• ZWESASTC is a cross memory Auxiliary server that is used under some situations in support of a Zowe extension. Auxiliary server is started, controlled, and stopped by the cross memory server, so no need to start it manually. More details are described in Zowe auxiliary service

    • ZWESVSTC brings up other parts of the Zowe runtime on z/OS as requested. This may include Desktop, API mediation layer, ZSS, and more, but when using Docker likely only ZSS will be used here.

    • ZWESLSTC is used for Zowe high availability configuration rather than ZWESVSTC. It brings up and stops Zowe high availability instances, or specific Zowe components without restarting the entire Zowe high availability instances.

      In order for above started tasks to run correctly, security manager configuration needs to be performed. This is documented in Configuring the z/OS system for Zowe and a sample JCL member ZWESECUR is shipped with Zowe that contains commands for RACF, TopSecret, and ACF2 security managers.

Note: To start the API Mediation Layer as a standalone component, see API Mediation Layer as a standalone component.

Topology of the Zowe z/OS launch process#

The following diagram depicts the high-level structure of a Zowe installation and runtime.

Zowe Directories


The runtime directory <RUNTIME_DIR> contains the binaries and executable files. You can create a runtime directory in one of the following ways:

  • Executing the script contained within the install directory of a Zowe convenience build.
  • Installing the Zowe SMP/E FMID AZWE001 using the JCL members in the REL4 member.
  • Executing the z/OSMF worklow script ZWERF01 contained in the SMP/E FMID AZWE001.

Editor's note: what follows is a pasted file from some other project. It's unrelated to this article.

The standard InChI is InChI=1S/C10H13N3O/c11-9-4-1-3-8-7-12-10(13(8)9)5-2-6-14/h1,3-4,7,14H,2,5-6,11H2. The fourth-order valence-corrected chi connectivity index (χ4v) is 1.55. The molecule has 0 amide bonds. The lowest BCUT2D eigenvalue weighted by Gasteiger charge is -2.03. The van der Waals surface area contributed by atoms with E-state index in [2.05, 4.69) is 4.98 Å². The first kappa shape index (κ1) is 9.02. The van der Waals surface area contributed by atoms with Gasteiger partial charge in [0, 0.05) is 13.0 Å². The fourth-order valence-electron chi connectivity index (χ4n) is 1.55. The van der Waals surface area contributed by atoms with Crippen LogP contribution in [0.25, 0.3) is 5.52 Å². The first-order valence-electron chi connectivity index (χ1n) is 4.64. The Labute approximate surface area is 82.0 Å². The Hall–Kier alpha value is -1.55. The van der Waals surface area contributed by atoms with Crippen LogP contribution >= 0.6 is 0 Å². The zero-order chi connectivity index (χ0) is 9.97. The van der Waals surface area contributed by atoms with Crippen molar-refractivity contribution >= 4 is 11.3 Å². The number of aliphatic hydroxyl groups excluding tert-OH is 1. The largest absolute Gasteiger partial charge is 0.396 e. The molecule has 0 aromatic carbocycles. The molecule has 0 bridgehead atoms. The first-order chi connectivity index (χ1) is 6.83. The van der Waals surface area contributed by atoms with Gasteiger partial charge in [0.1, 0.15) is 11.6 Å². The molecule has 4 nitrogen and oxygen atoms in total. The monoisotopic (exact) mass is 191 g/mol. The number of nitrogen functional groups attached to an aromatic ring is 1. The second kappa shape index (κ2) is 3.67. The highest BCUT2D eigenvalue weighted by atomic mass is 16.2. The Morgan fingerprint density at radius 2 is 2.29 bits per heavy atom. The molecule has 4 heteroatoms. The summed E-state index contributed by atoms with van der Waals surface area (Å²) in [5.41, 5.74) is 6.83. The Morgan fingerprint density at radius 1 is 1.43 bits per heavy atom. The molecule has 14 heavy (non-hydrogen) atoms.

During execution of Zowe, the runtime directory contents are not modified. Maintenance or APAR release for Zowe replaces the contents of the runtime directory and are rollup PTFs.


The instance directory <INSTANCE_DIR> is required to launch Zowe. It is created with the script <RUNTIME_DIR>/bin/ More than one instance directory can be created and used to launch multiple instances of Zowe sharing the same runtime directory <RUNTIME_DIR>.

Zowe instances are started by running the script <INSTANCE_DIR>/bin/ This creates a started task with the PROCLIB member ZWESVSTC that is provided with the samplib SZWESAMP created during the installation of Zowe. The JCL member ZWESVSTC starts a USS shell under which it launches its address spaces.

The instance directory file instance.env is used to configure a Zowe launchable. The file is executed during the launch of Zowe and specifies shell variables such as ports and location of dependent directories and services on z/OS.

The instance.env file sets the location of the <RUNTIME_DIRECTORY> as well as the <KEYSTORE_DIRECTORY>

Note: Alternatively, from v1.22.0 release, you can use a YAML format configuration file zowe.yaml instead of instance.env to configure the Zowe runtime for high availability. To learn more about the zowe.yaml file, see Updating the zowe.yaml configuration file.


Zowe uses certificates to encrypt data as well as a truststore. The keystore directory <KEYSTORE_DIRECTORY> controls where the certificates are located, either in a JavaKeystore or a z/OS keyring. A <KEYSTORE_DIRECTORY> is created by using the script <RUNTIME_DIR>/bin/